## Print version ISSN 0101-7438On-line version ISSN 1678-5142

### Pesqui. Oper. vol.40  Rio de Janeiro  2020  Epub May 18, 2020

#### https://doi.org/10.1590/0101-7438.2020.040.00217467

ARTICLES

A CONSTRUCTIVE GLOBAL CONVERGENCE OF THE MIXED BARRIER-PENALTY METHOD FOR MATHEMATICAL OPTIMIZATION PROBLEMS

1Department of Mathematics, FCPN, Universidad Mayor de San Andrés, La Paz, Bolivia - E-mail: psunagua@umsa.bo

2Department of Applied Mathematics, IMECC, University of Campinas, 13083-859, Campinas, SP-Brazil - E-mail: aurelio@ime.unicamp.br

ABSTRACT

In this paper we develop a generic mixed bi-parametric barrier-penalty method based upon barrier and penalty generic algorithms for constrained nonlinear programming problems. When the feasible set is defined by equality and inequality functional constraints, it is possible to provide an explicit barrier and penalty functions. If such case, the continuity and differentiable properties of the restrictions and objective functions could be inherited to the penalized function.

The main contribution of this work is a constructive proof for the global convergence of the sequence generated by the proposed mixed method. The proof uses separately the main results of global convergence of barrier and penalty methods. Finally, for some simple nonlinear problem, we deduce explicitly the mixed barrier-penalty function and illustrate all functions defined in this work. Also we implement MATLAB code for generate iterative points for the mixed method.

Keywords: nonlinear programming; mixed barrier-penalty methods; convergence of mixed algorithm

1 INTRODUCTION

The mathematical optimization is one of the concepts widely used to analyze many complex decision or allocation problems. In order to better use available resources, optimization techniques allow the selection of values for a certain number of interrelated variables, and with them we could measure the performance and quality of a decision by focusing on some objective functions.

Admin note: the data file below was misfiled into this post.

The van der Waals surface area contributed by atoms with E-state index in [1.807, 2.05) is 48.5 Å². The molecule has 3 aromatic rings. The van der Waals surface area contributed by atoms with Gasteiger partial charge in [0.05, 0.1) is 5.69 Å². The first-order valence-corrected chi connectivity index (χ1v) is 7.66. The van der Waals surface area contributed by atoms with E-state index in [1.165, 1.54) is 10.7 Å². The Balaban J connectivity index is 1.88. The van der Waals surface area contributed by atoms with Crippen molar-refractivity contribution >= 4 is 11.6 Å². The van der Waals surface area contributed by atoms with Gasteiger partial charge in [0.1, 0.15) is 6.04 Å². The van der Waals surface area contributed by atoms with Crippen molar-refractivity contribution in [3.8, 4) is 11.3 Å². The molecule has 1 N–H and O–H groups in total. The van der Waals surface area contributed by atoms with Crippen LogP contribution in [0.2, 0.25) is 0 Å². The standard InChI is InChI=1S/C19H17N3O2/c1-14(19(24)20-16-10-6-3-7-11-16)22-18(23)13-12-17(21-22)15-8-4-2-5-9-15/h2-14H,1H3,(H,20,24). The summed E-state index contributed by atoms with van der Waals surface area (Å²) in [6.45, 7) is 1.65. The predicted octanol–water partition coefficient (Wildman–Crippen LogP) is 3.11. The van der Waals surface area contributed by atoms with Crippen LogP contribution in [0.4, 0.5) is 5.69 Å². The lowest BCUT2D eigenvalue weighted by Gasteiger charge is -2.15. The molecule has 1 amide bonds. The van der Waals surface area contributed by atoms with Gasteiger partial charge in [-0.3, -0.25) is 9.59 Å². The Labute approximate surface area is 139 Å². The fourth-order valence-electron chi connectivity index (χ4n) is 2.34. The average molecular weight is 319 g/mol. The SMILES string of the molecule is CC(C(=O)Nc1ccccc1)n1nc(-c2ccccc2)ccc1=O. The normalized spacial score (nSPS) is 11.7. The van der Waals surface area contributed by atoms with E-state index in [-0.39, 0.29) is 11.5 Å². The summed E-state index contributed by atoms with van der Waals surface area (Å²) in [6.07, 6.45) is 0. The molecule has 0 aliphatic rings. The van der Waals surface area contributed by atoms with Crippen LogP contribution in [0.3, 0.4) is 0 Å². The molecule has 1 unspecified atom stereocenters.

Specifically, a mathematical optimization problem consists of minimizing or maximizing an objective function f (x) subject to restrictions xΩ , where f is a real valued continuous function defined on Ωn . In this work, we consider the feasible set Ω having three types of restrictions

xΩ1, xΩ2, xΩ3 (1)

where Ω1 can be whatever restriction set that is difficult to handle, Ω2 is a robust set and Ω3 could be a simple set such as signal or boundary restrictions. The robust set means that it has a dense nonempty interior subset. In other words, the set has an interior, and it is possible to get any boundary point by approaching it from a sequence of interior points, Luenberger & Ye (2008).

According to specifications above, we consider the following optimization problem,

min f (x)s. t. xΩ1, xΩ2, xΩ3. (2)

One of the most common nonlinear programming problems formulation is when the restrictions are characterized by equality and inequality functional constraints, Bazaraa et al. (2013), Luenberger & Ye (2008), Wright & Nocedal (1999), Griva et al. (2009). In which given the continuous functions f : n, h : nm, g : np , the classical nonlinear optimization problem is

min fxs. t. h(x)=0 g(x)0, (3)

where the restriction sets are given by Ω1=xn : h(x)=0, Ω2=xn : g(x)0 and Ω3=n .